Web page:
By Neil Heinen
I moved to Madison in January 1974, forty years ago this month. Paul Soglin was mayor for the first time. I turned twenty-three that July.
With the exception of an ill-conceived four months in De Pere in the fall of 1969, I had spent my entire life living in Milwaukee, a city for which I still have a deeply-conflicted affection. Milwaukee was a great city in the ’50s and ’60s and my love for cities is rooted in that place at that time. But by 1974, I was ready for a change.
For the previous four years, I had worked at the Milwaukee Psychiatric Hospital as a “psychiatric aide,” a life-changing experience that would for years substitute for a college education in my life. I needed something new.
From the time I was old enough to dream, Madison was simply a place I would inhabit over my mother’s dead body. Mom is still with us and grew to appreciate, and I think share, my love for this wonderful city. But I’m sure she had her doubts forty years ago as my hair grew still longer, I chose tending bar over a return to
college, and I bought a motorcycle.
I lived at 1148 ½ Jenifer Street in the upper half of a two-flat with two of my closest friends and a friend of theirs. That year the Willy Street Co-op opened at 1014 Williamson Street, the first of its three locations on Willy. We frequented the Wisconsin Inn, which was also the official clubhouse of the city’s lone motorcycle gang, the C.C. Riders. We all got along. State Street was a conventional, four-lane, undivided road. David Bowie played the Coliseum.
Jenifer Street was the first of approximately twelve places I have lived in Madison. The place on Orchard Street across from the old Union South is gone. The place Nancy lived, above Paul’s Club on State Street, when she and I took a shine to each other in 1976 is still there. Paul’s Club moved. At the time, I was working at La Creperie restaurant, on the second floor of a building on the corner of Gilman and State. The year before I was working on Halloween, and from the window I watched about three dozen or so kids start a small bonfire in the street. Maybe half of them wore costumes. A few cops stood by, chatting with the kids. The next year there were a few hundred kids. Today it’s Freakfest. I’ve lived on Johnson Street, Monroe Street, Jenifer Street (again), State Street (again), Hancock Street, Gorham Street, Gregory Street and a few others. I drove a Badger Cab for two days. The football team was actually pretty good in ’74. The basketball team wasn’t, and after one more year coach John Powless left to focus on tennis. That turned out pretty well.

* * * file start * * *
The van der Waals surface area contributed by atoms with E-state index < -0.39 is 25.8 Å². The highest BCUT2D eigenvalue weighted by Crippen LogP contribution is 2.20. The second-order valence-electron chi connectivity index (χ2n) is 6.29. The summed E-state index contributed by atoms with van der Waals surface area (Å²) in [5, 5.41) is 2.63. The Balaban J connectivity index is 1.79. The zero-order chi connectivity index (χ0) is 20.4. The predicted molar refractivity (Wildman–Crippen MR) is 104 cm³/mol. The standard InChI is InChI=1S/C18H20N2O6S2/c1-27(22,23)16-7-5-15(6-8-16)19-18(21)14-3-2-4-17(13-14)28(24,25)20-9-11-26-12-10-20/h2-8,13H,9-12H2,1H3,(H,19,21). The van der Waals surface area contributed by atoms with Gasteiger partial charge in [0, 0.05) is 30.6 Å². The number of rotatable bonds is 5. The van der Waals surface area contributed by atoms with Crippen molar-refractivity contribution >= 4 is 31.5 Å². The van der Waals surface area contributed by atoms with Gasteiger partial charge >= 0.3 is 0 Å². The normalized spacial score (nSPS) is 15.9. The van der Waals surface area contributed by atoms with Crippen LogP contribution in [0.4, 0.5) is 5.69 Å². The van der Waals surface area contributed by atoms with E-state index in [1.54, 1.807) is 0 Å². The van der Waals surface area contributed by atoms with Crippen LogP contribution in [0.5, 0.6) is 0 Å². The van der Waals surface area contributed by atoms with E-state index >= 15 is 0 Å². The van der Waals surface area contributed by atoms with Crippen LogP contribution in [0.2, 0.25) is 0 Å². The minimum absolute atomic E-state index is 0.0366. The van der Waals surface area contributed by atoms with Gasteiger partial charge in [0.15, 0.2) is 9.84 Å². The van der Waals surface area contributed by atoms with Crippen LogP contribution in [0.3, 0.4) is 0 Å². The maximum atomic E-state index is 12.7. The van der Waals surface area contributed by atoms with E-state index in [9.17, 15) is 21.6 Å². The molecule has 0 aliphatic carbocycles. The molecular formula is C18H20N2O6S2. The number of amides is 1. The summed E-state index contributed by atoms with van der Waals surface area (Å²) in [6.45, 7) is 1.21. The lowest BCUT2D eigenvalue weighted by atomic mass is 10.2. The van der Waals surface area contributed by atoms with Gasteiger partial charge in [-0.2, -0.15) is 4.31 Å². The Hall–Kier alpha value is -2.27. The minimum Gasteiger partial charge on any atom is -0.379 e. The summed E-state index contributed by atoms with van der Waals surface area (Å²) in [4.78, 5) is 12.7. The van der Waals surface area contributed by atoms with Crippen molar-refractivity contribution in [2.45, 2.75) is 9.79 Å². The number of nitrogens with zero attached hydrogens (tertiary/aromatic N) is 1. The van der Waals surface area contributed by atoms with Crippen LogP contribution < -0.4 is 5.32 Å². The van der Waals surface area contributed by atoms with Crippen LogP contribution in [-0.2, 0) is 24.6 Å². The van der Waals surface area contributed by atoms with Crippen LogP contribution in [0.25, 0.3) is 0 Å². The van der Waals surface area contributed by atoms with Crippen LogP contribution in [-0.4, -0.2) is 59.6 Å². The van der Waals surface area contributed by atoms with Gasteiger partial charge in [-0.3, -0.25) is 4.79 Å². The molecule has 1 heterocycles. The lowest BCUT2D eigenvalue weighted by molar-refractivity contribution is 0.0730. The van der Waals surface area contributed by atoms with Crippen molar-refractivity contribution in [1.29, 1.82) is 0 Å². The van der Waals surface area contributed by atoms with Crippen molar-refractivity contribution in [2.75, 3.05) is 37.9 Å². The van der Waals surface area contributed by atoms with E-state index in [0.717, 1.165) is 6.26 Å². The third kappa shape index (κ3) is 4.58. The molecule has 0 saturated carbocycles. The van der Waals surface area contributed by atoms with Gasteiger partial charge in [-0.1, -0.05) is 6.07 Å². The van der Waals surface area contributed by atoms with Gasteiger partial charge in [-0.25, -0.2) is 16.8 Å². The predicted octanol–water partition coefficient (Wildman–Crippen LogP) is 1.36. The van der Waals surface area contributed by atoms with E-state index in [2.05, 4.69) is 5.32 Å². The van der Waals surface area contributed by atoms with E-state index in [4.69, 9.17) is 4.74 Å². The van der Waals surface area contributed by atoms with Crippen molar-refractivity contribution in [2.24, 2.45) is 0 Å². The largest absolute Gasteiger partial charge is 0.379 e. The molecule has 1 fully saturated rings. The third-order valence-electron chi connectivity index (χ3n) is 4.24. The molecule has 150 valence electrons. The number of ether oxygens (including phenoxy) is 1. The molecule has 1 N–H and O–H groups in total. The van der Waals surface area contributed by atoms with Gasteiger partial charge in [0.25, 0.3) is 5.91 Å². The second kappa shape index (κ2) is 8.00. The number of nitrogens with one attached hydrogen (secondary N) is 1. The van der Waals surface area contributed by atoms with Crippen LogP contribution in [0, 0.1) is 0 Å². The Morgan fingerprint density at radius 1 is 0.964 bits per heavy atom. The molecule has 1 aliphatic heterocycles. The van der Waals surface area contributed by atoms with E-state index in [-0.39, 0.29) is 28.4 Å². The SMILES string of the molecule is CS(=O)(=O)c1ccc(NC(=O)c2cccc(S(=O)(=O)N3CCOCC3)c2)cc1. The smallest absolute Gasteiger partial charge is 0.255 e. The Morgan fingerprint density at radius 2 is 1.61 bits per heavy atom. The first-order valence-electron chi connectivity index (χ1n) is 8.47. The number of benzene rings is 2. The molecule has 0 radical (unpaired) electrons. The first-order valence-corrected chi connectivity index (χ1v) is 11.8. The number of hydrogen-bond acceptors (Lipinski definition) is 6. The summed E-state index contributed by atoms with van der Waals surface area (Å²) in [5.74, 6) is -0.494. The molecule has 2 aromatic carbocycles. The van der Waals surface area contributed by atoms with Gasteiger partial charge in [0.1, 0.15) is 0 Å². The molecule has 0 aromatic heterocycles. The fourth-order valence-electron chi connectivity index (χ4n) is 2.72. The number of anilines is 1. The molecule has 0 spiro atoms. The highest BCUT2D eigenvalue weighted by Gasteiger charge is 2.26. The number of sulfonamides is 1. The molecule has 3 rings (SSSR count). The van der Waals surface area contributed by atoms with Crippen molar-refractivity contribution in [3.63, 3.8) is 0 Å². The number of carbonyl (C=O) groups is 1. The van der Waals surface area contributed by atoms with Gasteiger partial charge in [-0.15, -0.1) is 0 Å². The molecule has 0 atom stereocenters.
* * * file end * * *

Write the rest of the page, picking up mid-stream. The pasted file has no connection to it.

Does this sound nostalgic? I don’t feel nostalgic. I feel lucky. I’ve thought about living in a lot of different places. I’ve never wanted to live anywhere else. I’m glad I experienced the Madison of the 1970s, as well as the Madison I eventually covered, interviewed, explored, investigated and wrote about in the ’80s, ’90s, and ’00s through today. But more and more, I realize how excited I am about tomorrow.
I don’t want to return to the Madison I moved to. I don’t even want to stay in the same Madison in which I find myself at this moment. The Madison I have chosen to stay in is the Madison we are becoming. And I believe those of us who have chosen to stay in Madison for whatever reason have a responsibility to aid in that becoming, to make our experiences available to the twenty-three-year-old today who in 2054 will remember where he or she lived and what the city looked like. And who the mayor was. And who was helping create the Madison in which they felt welcomed, respected, appreciated and cared for.
Neil P. Heinen is editorial director of Madison Magazine.
Find more of his columns here.